“Oh I’m sorry. Did that hurt?” she asks without even a glance in my direction.
I try to smile but manage only a grimace. “No, it’s fine” I respond politely, not bothering to hide the pain in it.
“You’re very patient, I’m sure its just a sprain” she says as she continues in her attempt to twist my ankle a full 360 degrees.
Finally it’s over. She smiles reassuringly, and explains she will just take a quick look at them before passing them to the consultant. She heads into a nearby room. I can see her through the half inch of clear glass, immediately below the information about x-rays whilst pregnant. I hear her say “ok, well, that’s clear” to her co-worker closely followed by an “oh”.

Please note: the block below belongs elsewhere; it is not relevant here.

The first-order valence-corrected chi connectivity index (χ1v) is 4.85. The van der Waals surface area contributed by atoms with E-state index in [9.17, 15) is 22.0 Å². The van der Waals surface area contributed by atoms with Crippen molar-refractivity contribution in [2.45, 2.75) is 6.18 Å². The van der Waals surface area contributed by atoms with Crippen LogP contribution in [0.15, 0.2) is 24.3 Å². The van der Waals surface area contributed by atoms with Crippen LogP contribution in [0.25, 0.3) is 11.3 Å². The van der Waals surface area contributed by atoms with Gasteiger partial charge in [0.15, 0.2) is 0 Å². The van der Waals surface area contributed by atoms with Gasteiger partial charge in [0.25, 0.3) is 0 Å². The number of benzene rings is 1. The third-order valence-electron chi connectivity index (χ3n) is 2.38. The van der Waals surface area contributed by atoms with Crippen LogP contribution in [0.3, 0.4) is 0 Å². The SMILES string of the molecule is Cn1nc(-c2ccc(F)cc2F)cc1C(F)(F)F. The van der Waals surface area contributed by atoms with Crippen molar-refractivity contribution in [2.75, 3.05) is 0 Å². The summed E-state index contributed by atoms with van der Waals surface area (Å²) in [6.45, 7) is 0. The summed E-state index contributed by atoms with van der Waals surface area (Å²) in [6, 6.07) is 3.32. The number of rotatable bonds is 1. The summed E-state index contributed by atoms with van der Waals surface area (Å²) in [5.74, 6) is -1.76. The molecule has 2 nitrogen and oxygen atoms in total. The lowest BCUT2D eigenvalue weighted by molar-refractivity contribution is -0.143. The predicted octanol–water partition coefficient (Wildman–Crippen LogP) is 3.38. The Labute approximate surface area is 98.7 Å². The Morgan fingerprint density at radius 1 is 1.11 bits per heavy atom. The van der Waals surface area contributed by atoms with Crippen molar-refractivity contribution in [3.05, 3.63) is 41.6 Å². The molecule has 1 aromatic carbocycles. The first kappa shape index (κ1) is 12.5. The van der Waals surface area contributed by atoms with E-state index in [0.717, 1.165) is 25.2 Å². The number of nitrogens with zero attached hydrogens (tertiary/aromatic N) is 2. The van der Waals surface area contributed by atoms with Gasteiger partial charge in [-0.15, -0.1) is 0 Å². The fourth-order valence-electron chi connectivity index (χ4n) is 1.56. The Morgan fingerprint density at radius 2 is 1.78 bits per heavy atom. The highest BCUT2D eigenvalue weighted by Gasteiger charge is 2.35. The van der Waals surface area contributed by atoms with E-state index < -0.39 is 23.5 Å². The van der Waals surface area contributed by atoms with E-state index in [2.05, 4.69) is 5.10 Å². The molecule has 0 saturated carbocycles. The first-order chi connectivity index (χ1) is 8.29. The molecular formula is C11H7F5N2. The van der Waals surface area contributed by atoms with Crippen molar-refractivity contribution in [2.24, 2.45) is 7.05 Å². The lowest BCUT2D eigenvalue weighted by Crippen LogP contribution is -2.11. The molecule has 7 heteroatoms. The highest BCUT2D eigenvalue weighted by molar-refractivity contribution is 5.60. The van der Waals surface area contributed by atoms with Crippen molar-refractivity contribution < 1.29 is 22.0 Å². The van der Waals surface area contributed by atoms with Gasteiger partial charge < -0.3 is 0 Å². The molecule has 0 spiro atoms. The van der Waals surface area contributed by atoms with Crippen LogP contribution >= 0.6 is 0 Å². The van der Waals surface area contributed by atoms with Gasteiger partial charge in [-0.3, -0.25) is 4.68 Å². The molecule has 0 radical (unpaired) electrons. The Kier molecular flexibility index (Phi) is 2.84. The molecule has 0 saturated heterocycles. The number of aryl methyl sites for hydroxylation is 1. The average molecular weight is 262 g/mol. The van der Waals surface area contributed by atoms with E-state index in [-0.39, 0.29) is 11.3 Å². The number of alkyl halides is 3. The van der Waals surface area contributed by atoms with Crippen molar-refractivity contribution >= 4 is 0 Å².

She appears, still smiling. “OK” she says a little too much like a red coat at Butlin’s. At any moment I expect her to burst into song to boost my failing moral. “Let’s take you to the Doctor, and he’ll tell you all about it”
I’m returned to the waiting room where Mum awaits looking worried. Almost immediately I’m called again, another journey in the wayward wheelchair with a mind of it’s own. Have I ever said I aren’t good at this dependent thing?!.
“From the front it’s clear” he says attempting a look of sympathy but failing to appear sincere, “but from the side you have a lovely twist fracture running right up your leg”
A whole range of expletives shoot through my mind.
A temporary pot is attached, the permanent one to be attached Monday and did he really say six weeks?. Oh shit.
I have in recent months become a little bit of an exercise fanatic. Those who know me will probably realise that up to this point I wasn’t all that keen. Well recently because of holidays and job hunting I found I was unable to fit in my usual swimming sessions and I have suffered as a result. HOWEVER yesterday I had an unscheduled swimming session in the most unusual of circumstances.